Have a close look at the circuit near the text “reset button”.
First, PB2 is always connected to GND, regardless of the use of SW1 or placing R6 on the PCB.
And apparently the reset pin of U1 is PB3 and not PB2.
I totally agree with the first remark made by hmk. Especially for beginners keeping mains voltage far away from the PCB is a good idea. The simplest way to do that is to put your RAC03-05SK module in a plastic box and then only route the +5 to your PCB. Do this at least until your PCB has been fully debugged and working. Adding a generous amount of hot glue over the 230Vac connections are also a way to make working on this project a bit safer.
Fuses are also always mandatory for mains voltage related stuff, but your module apparently has a built in fusible resistor.
I do not see mounting holes. Adding these to the schematic is an easy way to never forget them on the PCB during updates. Designing the PCB is an iterative process and adding those holes to the schematic is the most robust way.
Labels are good, but overuse of labels makes schematics less readable. It’s always a bit of a tradeoff between readability and flexibility. In general, if stuff can be drawn with wires without labels, this is preferable, because if you see a wire without labels, you know instantly it’s just a wire. A label may appear on multiple places in the schematic. Usually it’s better to draw the “simple stuff” directly to the microcontroller, such as R5, R7 and D1.
Sometimes redundancy is good, but adding text to the schematic that a led is a led is not useful.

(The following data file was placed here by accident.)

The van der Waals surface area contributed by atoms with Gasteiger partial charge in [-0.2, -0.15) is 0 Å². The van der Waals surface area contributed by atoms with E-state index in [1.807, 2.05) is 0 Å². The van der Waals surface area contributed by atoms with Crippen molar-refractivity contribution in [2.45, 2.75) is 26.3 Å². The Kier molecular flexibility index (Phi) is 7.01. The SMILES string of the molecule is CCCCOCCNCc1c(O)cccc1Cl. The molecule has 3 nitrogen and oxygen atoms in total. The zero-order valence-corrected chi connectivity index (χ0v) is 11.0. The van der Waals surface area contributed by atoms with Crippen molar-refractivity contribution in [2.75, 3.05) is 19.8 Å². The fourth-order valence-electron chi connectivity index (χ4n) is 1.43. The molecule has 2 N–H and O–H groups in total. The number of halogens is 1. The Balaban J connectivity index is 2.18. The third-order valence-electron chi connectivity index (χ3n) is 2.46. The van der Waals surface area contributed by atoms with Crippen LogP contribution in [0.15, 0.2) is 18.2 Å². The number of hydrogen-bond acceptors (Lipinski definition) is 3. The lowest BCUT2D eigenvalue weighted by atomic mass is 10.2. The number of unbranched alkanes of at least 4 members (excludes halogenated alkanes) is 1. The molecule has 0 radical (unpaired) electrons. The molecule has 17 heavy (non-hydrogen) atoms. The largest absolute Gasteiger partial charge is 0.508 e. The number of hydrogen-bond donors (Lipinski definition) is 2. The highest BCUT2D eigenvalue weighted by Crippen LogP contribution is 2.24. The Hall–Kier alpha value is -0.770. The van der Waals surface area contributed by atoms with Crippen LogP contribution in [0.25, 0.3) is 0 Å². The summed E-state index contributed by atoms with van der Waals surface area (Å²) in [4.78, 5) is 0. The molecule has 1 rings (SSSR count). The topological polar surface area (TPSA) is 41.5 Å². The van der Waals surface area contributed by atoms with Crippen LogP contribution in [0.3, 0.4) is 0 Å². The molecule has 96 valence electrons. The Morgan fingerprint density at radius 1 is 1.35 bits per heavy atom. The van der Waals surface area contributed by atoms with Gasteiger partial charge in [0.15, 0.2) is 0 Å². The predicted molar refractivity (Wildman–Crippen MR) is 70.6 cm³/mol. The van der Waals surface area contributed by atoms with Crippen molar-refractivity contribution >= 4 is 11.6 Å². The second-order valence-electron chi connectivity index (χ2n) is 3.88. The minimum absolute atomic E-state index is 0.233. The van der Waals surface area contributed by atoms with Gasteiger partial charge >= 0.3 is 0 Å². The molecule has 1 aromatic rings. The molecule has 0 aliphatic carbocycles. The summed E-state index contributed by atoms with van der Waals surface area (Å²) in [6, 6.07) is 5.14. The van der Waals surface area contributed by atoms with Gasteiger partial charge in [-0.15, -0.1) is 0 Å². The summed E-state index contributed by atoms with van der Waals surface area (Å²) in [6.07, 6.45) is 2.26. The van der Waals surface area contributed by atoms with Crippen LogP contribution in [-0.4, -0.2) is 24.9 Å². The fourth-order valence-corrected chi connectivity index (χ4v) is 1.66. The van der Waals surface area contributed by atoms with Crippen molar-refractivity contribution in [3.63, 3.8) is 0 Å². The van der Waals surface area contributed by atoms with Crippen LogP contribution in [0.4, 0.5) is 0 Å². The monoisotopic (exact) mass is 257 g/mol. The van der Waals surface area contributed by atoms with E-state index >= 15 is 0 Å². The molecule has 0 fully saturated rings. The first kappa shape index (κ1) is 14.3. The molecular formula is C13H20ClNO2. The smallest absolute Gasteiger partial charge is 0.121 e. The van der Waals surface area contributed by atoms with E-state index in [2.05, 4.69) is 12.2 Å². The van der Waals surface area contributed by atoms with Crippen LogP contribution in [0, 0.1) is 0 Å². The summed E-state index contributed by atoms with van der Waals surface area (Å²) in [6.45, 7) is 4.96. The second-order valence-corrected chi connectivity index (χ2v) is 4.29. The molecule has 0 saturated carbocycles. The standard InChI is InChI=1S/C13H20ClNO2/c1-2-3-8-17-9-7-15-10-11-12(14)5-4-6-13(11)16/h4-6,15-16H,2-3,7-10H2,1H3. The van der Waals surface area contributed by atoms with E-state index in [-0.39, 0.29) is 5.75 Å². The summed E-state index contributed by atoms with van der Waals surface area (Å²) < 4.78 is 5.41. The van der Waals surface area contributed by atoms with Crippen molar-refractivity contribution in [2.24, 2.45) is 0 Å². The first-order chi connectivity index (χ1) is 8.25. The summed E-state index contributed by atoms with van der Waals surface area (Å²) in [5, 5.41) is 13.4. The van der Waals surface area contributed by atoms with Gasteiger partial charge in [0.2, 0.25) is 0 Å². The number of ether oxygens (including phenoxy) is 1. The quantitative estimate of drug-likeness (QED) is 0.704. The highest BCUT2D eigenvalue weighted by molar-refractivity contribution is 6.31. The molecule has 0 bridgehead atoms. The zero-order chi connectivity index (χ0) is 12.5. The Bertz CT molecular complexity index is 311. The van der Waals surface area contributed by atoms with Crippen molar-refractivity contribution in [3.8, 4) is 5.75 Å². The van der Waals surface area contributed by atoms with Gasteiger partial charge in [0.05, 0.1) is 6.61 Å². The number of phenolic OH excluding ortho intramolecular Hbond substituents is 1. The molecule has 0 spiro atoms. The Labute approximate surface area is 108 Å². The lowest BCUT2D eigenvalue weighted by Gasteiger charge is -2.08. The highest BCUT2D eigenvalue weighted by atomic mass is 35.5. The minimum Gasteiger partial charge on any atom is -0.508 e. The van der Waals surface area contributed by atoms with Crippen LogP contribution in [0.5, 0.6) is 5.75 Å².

Why have you added the text “norm closed” to the relay? I’ve also interpreted the NC text as “Not connected” on the first read. Where are FLAG_ON and FLAG_OFF connected to? I only see them once. If you had drawn the three optocouplers with wires to the connector instead of with labels, there would also be a lot less labels to hunt around. The net highlight function does not work on your screenshot. (PDF output is searchable though).
Why use the HPLC3700? A quick peek suggests it costs over EUR5 each, while there are plenty of opto couplers starting form 50ct or so in small quantities. (I’m not sure about AC input versions.) I did not read the whole datasheet, but it seems that the HCPL3700 also needs a resistor on it’s input like any regular optocoupler. Maybe this is offboard somewhere? Datasheet of the HCPL3700 shows both some internal current limiting and a resistor (Rx) on the outside. What’s up with that?
50kOhm for R7 is quite high. Your BC337 may have not enough base current. When power consumption is important, use a mosfet here, (although the relay current swamps it).
With a regular optocoupler and an “anti-parallel” diode on the input these can also be used with AC. The led will blink @ your input voltage frequency, but your uC can usually easily compensate for that in software (Unless a quick response is needed).
What is the input voltage to your opto couplers? Is this also mains voltage? Mains voltage needs extra clearance on PCB’s, and PCB layout is important.
I always add a programming connector to PCB’s with a microcontroller.
I would remove the rectangular boxes around sub circuits. They only add distraction, and they are hard to maintain. Any change to the schematic is likely to force you to remove & redraw those boxes. Using the big bold text near schematic sections is a good practice though.